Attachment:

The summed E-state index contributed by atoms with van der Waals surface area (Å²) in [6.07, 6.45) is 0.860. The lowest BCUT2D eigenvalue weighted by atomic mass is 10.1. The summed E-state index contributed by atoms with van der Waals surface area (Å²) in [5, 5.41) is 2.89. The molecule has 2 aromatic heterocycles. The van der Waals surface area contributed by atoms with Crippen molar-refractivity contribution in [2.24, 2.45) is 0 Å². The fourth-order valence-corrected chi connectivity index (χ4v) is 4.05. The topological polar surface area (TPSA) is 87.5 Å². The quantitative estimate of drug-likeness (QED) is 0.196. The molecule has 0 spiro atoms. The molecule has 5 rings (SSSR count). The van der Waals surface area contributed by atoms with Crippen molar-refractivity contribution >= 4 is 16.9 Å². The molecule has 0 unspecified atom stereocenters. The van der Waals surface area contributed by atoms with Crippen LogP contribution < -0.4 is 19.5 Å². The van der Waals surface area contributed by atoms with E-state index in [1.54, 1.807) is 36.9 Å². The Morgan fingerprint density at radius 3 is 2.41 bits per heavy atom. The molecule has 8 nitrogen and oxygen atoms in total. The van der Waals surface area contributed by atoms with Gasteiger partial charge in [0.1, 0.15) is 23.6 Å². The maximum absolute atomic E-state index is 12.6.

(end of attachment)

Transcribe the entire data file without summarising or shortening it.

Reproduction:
The summed E-state index contributed by atoms with van der Waals surface area (Å²) in [6.07, 6.45) is 0.860. The lowest BCUT2D eigenvalue weighted by atomic mass is 10.1. The summed E-state index contributed by atoms with van der Waals surface area (Å²) in [5, 5.41) is 2.89. The molecule has 2 aromatic heterocycles. The van der Waals surface area contributed by atoms with Crippen molar-refractivity contribution in [2.24, 2.45) is 0 Å². The fourth-order valence-corrected chi connectivity index (χ4v) is 4.05. The topological polar surface area (TPSA) is 87.5 Å². The quantitative estimate of drug-likeness (QED) is 0.196. The molecule has 0 spiro atoms. The molecule has 5 rings (SSSR count). The van der Waals surface area contributed by atoms with Crippen molar-refractivity contribution >= 4 is 16.9 Å². The molecule has 0 unspecified atom stereocenters. The van der Waals surface area contributed by atoms with Crippen LogP contribution < -0.4 is 19.5 Å². The van der Waals surface area contributed by atoms with E-state index in [1.54, 1.807) is 36.9 Å². The Morgan fingerprint density at radius 3 is 2.41 bits per heavy atom. The molecule has 8 nitrogen and oxygen atoms in total. The van der Waals surface area contributed by atoms with Gasteiger partial charge in [0.1, 0.15) is 23.6 Å². The maximum absolute atomic E-state index is 12.6.